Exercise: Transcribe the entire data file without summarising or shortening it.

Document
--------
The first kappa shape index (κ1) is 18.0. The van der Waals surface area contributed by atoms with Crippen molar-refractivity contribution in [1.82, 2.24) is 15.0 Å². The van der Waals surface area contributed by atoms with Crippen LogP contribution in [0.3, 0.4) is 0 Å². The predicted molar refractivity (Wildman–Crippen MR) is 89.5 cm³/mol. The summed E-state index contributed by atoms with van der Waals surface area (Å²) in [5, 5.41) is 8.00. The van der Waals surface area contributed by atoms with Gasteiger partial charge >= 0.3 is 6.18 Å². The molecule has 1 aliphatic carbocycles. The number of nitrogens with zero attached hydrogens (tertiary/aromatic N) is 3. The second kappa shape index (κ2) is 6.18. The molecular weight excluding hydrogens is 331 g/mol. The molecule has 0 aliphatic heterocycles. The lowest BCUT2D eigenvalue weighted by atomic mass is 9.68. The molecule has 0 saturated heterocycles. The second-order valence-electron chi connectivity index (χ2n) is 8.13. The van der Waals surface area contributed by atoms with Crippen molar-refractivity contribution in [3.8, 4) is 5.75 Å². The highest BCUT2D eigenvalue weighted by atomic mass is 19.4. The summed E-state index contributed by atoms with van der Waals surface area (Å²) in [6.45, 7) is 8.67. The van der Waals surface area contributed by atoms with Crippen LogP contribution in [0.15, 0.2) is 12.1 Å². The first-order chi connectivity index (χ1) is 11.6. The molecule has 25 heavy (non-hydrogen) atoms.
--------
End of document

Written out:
The first kappa shape index (κ1) is 18.0. The van der Waals surface area contributed by atoms with Crippen molar-refractivity contribution in [1.82, 2.24) is 15.0 Å². The van der Waals surface area contributed by atoms with Crippen LogP contribution in [0.3, 0.4) is 0 Å². The predicted molar refractivity (Wildman–Crippen MR) is 89.5 cm³/mol. The summed E-state index contributed by atoms with van der Waals surface area (Å²) in [5, 5.41) is 8.00. The van der Waals surface area contributed by atoms with Gasteiger partial charge >= 0.3 is 6.18 Å². The molecule has 1 aliphatic carbocycles. The number of nitrogens with zero attached hydrogens (tertiary/aromatic N) is 3. The second kappa shape index (κ2) is 6.18. The molecular weight excluding hydrogens is 331 g/mol. The molecule has 0 aliphatic heterocycles. The lowest BCUT2D eigenvalue weighted by atomic mass is 9.68. The molecule has 0 saturated heterocycles. The second-order valence-electron chi connectivity index (χ2n) is 8.13. The van der Waals surface area contributed by atoms with Crippen molar-refractivity contribution in [3.8, 4) is 5.75 Å². The highest BCUT2D eigenvalue weighted by atomic mass is 19.4. The summed E-state index contributed by atoms with van der Waals surface area (Å²) in [6.45, 7) is 8.67. The van der Waals surface area contributed by atoms with Crippen LogP contribution in [0.15, 0.2) is 12.1 Å². The first-order chi connectivity index (χ1) is 11.6. The molecule has 25 heavy (non-hydrogen) atoms.